Think school classroom: boy, girl, boy, girl works best if you don’t want Wife 1 and Wife 2, who already know each other through Hubbies A and B, to end up just ignoring The Single Girl. And bring on those games again: leave instructions that split the table down the middle into two teams, so there’s no last-one-picked embarrassment.

In the mood for a spot of match-making? Go for a Singles table if you’re having circles, and plot your own carefully constructed game of Confessions, where the questions come on cards pre-written by you. Judge the level your table is at, and be careful not to actually embarrass anyone; the aim of the game is to get people to show off their good side without, y’know, actually showing off. Leave instructions for the most confident character to host, getting everyone to read out the question you’ve left in their place, even if they don’t know who ‘Lucy’ or ‘Martin’ is.

Here’s the lowdown: Your maid of honour loves a guy who’s good with kids? Plant a question at someone else’s seat—‘Adam, what went wrong when you babysat Millie?’—that lets your friend tell all about the time his niece ended up with Nutella in her hair. The best man’s after someone adventurous? Get someone sitting near him to ask Christina about that time she went backpacking in Nepal and got stuck halfway up a mountain. The trick here is not to give the question to the actual person you think will fancy the answerer: for one thing, it’s too eye-rollingly obvious; for another, it’s too high-pressure! Do it right, though and their attraction will seem utterly organic…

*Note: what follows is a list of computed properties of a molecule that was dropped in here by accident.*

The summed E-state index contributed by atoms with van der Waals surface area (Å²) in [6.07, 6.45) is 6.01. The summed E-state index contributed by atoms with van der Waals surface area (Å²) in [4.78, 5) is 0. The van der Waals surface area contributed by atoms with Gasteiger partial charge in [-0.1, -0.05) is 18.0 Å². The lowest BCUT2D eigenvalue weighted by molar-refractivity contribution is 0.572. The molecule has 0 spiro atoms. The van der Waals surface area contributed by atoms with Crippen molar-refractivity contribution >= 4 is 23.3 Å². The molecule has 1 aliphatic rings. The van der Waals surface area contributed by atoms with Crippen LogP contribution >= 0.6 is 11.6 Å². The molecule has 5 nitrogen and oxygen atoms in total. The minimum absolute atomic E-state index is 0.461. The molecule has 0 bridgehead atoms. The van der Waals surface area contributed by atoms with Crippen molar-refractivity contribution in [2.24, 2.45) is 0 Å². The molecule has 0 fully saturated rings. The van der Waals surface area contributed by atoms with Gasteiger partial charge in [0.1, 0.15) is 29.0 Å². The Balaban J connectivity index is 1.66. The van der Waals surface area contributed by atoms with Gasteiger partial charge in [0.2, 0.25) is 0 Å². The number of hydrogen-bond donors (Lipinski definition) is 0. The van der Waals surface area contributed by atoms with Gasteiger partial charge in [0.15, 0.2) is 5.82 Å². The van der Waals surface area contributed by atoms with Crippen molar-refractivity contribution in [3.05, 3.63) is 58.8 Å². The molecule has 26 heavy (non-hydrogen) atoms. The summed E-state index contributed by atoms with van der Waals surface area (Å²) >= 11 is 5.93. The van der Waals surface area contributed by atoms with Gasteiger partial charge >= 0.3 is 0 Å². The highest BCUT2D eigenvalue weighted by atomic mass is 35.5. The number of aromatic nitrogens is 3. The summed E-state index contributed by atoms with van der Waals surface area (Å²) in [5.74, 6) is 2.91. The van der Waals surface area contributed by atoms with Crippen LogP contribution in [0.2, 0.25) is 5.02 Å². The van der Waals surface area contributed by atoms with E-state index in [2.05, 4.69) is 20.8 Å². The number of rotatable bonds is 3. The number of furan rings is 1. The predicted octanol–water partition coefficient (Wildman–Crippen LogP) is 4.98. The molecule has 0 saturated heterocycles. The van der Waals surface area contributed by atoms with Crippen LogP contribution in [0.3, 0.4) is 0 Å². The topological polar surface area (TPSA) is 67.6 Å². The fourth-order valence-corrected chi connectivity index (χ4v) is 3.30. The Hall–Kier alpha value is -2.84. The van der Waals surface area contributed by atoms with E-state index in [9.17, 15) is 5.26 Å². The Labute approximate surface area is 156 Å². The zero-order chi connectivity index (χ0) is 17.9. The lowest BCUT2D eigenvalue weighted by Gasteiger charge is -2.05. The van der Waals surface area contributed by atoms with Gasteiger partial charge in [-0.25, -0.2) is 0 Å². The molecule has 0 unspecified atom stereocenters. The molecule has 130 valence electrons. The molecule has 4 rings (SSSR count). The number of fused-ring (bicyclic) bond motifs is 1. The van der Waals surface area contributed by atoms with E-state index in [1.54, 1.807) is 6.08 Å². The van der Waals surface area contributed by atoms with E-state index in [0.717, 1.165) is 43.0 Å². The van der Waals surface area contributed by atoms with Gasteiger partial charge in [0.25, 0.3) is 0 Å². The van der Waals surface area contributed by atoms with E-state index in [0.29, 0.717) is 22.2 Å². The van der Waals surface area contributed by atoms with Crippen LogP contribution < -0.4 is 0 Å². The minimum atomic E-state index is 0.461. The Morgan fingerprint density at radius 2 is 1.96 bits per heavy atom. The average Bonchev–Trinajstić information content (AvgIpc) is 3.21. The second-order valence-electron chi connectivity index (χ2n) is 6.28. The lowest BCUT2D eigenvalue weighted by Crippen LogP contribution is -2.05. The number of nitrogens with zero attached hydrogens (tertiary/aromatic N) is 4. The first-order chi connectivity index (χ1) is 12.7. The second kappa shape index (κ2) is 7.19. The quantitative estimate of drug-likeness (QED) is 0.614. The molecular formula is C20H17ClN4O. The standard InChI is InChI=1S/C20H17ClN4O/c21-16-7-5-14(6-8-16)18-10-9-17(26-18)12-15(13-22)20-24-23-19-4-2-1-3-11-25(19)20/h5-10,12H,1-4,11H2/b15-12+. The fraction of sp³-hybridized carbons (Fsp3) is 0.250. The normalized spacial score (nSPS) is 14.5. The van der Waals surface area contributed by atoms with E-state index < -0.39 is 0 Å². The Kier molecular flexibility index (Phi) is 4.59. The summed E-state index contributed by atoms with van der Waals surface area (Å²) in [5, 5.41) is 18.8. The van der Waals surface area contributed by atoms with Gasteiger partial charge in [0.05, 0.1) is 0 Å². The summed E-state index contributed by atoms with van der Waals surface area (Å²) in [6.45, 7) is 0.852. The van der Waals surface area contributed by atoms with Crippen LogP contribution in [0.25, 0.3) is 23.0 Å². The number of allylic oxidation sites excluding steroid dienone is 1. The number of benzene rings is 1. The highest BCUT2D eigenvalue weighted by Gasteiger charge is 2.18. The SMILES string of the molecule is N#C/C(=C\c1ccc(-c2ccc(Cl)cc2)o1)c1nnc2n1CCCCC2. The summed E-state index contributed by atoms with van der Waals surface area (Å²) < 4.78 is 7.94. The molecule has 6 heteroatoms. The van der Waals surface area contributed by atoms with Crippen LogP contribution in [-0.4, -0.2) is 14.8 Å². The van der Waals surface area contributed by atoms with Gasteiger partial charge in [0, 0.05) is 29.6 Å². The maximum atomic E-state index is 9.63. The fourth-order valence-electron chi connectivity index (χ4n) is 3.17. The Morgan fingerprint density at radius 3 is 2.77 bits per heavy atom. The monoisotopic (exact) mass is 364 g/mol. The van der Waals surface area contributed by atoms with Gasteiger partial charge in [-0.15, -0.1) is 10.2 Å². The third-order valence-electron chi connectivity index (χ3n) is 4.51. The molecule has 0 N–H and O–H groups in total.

Rectangular tables? Okay, so the game’s not likely to fly—too difficult to stretch across and hear each other—but it’s not as goldfish-bowl if you want to just take the hit and sit a potential couple opposite one another.

Tip: Those rectangle tables are also a good way to seat somebody who’s shy: put couples you know will talk to each other on either side, and sit them opposite someone super-nice or talkative; whatever they’ll find the least frightening! In a circular-table situation, your best bet is to surround them with people they’ve known a while or sit them with you and your groom, and keep them out of games that bring on the blushes! Not an option? Nominate someone who’s not too intense to sit next to them and gently guide some softly-softly safe conversation.

Meet the author - 

So far I’m the author of one book: The High-Street Bride’s Guide. I’ve written about dresses, bridesmaids and cake toppers for Brides and You & Your Wedding, and regularly contribute to the likes of GLAMOUR and Love Baking – often while eating cake in my pyjamas. I live with my husband in a chaotically untidy flat in Letchworth, which I pretend is an artfully unkempt writer’s loft in St. Albans.

Join Sam and find out more -
Facebook: https://www.facebook.com/pages/The-High-Street-Brides-Guide/503367949687522
Twitter (me): @SamBirchWriter

Twitter (the book): @HighStreetBride